Cervical cancer is a sexually transmitted disease4 and it begins in the Uterine cervix (lower part of the womb or uterus that opens up into the vagina). It can be non invasive (it is localized and has not spread) or it can spread to the deeper layers of cervix or to other organs.
The married women of rural India are most at risk for cervical cancers. 3
Almost all cases of cervical cancer are caused by the Human Papilloma Virus (HPV), which is sexually transmitted. It affects women between the ages of 20 and 80, but peaks between 40 and 60 years of age. 4
Risk factors includes increased sexual partners, early age of first intercourse (under age 20), male partner with multiple partners, smoking (1.5-3 fold increased risk), immunosuppression, history of sexually transmitted diseases (STD), lower socioeconomic class, uncircumcised male partner. 50% of cancer patients have not had a pap smear and 10% have not had a pap smear in the last 5 years. 4
Being a woman and that with a cervix puts you at risk for cervical cancer. Every year, about 10,520 women in the United States get cervical cancer1 and India contributes 100,000, i.e. 1/5 of the world burden".3 In other countries, cervical cancer affects approximately 500,000 women each year. 1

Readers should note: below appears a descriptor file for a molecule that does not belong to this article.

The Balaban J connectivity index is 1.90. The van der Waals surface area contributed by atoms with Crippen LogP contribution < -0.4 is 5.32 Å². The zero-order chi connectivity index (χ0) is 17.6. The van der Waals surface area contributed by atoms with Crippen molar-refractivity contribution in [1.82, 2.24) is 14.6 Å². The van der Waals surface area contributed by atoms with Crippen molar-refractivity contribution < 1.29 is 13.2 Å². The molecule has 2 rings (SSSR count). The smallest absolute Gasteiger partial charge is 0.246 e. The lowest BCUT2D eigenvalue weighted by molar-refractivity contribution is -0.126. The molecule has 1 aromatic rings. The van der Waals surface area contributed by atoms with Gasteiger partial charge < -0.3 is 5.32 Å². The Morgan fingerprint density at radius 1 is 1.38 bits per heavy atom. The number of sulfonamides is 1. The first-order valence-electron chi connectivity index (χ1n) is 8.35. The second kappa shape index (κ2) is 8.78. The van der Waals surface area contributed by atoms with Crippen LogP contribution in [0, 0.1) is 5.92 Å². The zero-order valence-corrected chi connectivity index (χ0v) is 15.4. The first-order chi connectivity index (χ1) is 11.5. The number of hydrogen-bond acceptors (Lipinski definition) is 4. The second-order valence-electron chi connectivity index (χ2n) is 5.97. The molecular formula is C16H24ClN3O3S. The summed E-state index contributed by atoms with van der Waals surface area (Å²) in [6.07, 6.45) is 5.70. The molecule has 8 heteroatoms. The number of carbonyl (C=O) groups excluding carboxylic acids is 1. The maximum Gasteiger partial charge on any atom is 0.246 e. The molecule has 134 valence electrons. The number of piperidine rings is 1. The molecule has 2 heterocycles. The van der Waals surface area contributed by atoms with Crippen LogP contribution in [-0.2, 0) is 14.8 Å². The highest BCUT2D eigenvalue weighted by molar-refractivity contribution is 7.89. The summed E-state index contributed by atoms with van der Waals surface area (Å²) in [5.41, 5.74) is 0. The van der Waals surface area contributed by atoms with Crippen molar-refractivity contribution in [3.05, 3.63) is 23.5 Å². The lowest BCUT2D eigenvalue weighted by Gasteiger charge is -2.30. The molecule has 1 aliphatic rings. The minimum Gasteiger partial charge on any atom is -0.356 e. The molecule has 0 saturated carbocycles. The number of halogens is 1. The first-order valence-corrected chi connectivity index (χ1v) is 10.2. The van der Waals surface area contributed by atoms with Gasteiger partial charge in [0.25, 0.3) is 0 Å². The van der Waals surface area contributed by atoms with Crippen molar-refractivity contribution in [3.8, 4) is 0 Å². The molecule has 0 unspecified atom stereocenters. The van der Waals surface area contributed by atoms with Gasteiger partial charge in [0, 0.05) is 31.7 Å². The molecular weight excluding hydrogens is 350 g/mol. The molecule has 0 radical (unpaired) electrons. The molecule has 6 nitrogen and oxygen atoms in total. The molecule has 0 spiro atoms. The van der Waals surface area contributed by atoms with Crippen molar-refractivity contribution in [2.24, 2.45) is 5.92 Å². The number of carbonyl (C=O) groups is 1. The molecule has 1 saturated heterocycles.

A pap smear (pap) is a simple gynecologic procedure done in your family physician or gynecologist's office. It checks for changes in your cervical cells. It can detect infection, inflammation, abnormal cells, pre cancerous or cancer cells.
Pap smear was introduced over 50 years ago and the Thin Prep in the year 2000. The pap has reduced mortality (death) by 70% since the 1940's, however the mortality rate for the US remains at about 5,000 per years since the mid 1980's.
American Academy of Family Physicians recommends that a woman who has a cervix or is sexually active should have a pap smear at least every 3 years.5 American Cancer Society recommends pap annually starting at age 18 or when sexually active; after 2 to 3 normal (negative) tests, continue at discretion of physician. Regular testing after age 65 may be discontinued if results have been consistently normal. Individual risks must be evaluated by your primary care physician.
2. Holland Community Hospital
4. Family Practice Notebook
5. American Academy of Family Physicians
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